How to make dashi from fish flakes
The Order of Japanese Cooking
In Japanese cooking, there is a correct order of which to add condiments to food. Adding condiments in the wrong order will influence the flavor of food and make them not as delicious as it could have been. The order is easily memorized as "Sa-Shi-Su-Se-So" (the third row of the Japanese Hiragana writing system). Each letter stands for a different condiment as follow:
Sa - Satou, which is sugar. For recipes that call for sugar, it is the first ingredient to be added because sugar dissolves slowly and takes time for the flavor to be absorbed into your food.
Shi - Shio, which means salt. Salt comes second in the pecking order because it draws out liquid from the ingredients, which allows for different flavors to be absorbed easily.
Su - Su means vinegar (Japanese rice vinegar). I did not include vinegar in the list above because I assume most households already have some at home. Vinegar comes in the middle because if added in too early on, it will lose its acidity.
Se - Se comes from the old Japanese reading of Shouyu (read Seiu-yu), which is soy sauce. Soy sauce and miso come last because they are for people to enjoy the flavor as is and so are used as finishing touches to a dish.
So - So refers to the "so" in "miso". Miso is to be added last (also true for when making miso soup) for the reason stated above. Furthermore, the heat from cooking may make miso lose its nutrients.
Now, the question is: when do you add ryori-shu and mirin? It actually depends on what kind of food you are cooking, but the easy, basic answer is to add ryori-shu at the very beginning and mirin at the very last. Adding ryori-shu in first allows for the alcohol to evaporate and mirin last for balancing out the overall flavor.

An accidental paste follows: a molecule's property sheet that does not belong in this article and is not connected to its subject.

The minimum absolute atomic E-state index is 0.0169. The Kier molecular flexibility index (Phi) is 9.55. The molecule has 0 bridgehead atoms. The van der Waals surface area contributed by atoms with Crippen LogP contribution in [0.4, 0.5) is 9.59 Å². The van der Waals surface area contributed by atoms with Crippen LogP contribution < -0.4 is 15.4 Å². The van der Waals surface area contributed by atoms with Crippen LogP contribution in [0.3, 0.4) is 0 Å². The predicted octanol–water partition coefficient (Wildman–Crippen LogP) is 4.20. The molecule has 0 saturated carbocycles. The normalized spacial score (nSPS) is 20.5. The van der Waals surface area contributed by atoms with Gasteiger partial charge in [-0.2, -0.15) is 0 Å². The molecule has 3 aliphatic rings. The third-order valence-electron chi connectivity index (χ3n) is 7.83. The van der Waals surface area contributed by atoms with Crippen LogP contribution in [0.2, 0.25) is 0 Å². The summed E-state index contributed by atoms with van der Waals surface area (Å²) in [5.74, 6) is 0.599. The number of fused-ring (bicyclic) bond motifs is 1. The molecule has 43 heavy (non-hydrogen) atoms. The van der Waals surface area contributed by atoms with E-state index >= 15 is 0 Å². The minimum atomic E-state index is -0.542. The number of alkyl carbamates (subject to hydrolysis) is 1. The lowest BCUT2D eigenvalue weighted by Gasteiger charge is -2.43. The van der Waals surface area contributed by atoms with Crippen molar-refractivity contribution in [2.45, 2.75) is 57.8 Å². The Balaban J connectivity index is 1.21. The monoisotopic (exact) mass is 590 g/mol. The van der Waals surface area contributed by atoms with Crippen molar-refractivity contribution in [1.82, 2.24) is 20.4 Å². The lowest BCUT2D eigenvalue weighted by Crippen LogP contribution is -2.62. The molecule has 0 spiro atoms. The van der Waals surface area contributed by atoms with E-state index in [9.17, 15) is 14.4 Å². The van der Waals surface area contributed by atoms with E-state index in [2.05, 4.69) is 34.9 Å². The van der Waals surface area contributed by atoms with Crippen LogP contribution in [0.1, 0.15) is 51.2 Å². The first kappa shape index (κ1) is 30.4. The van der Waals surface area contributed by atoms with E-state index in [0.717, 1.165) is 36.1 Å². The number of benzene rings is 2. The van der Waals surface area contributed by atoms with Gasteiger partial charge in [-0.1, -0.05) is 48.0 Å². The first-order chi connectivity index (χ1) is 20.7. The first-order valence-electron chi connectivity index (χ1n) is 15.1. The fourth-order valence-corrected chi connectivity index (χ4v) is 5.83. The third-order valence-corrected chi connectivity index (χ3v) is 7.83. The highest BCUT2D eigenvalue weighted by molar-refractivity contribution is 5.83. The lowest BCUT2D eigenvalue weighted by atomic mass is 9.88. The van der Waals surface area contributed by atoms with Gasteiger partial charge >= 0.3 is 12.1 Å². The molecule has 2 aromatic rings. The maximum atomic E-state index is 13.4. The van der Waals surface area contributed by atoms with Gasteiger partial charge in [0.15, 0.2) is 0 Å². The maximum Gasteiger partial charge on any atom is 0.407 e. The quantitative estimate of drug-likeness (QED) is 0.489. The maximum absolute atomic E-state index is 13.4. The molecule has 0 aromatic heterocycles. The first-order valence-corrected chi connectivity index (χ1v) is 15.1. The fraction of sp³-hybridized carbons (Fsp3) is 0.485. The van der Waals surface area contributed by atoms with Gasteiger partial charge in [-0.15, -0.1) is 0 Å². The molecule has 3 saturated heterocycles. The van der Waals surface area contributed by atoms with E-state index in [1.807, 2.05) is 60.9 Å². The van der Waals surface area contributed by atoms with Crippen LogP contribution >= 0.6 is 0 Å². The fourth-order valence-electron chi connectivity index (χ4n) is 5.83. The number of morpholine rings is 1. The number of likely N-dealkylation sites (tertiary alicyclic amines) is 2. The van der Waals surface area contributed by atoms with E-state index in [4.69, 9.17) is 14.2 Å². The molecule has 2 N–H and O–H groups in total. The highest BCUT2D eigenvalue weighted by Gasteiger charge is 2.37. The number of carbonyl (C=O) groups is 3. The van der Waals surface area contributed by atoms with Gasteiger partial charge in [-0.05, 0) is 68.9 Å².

Obviously, there are many other condiments and seasonings used in Japanese cooking, but the five mentioned in this hub are the bare minimum and absolute must-haves. If you will be cooking Japanese more often and more seriously, you will probably need to have many more. In any case, hopefully your kitchen and pantry are well stocked and that you try it out once in a while. Enjoy!
More by this Author
What comes in white, black, green, yellow, oolong and pu-erh? Tea, of course! According to the Tea Association of the United States, tea is the second most consumed beverage worldwide after water. In...
Sushi, sashimi, tofu, shiitake mushroom, miso soup, edamame … all are Japanese food words that many, if not most, Westerners have become familiar with and associate with a healthy diet. And they are...
Families on vacation traveling to the Kansai area often (and quite understandably) skip Osaka in favor of Kyoto and Nara. However, Osaka has a number of child-friendly spots and attractions that shouldn't be...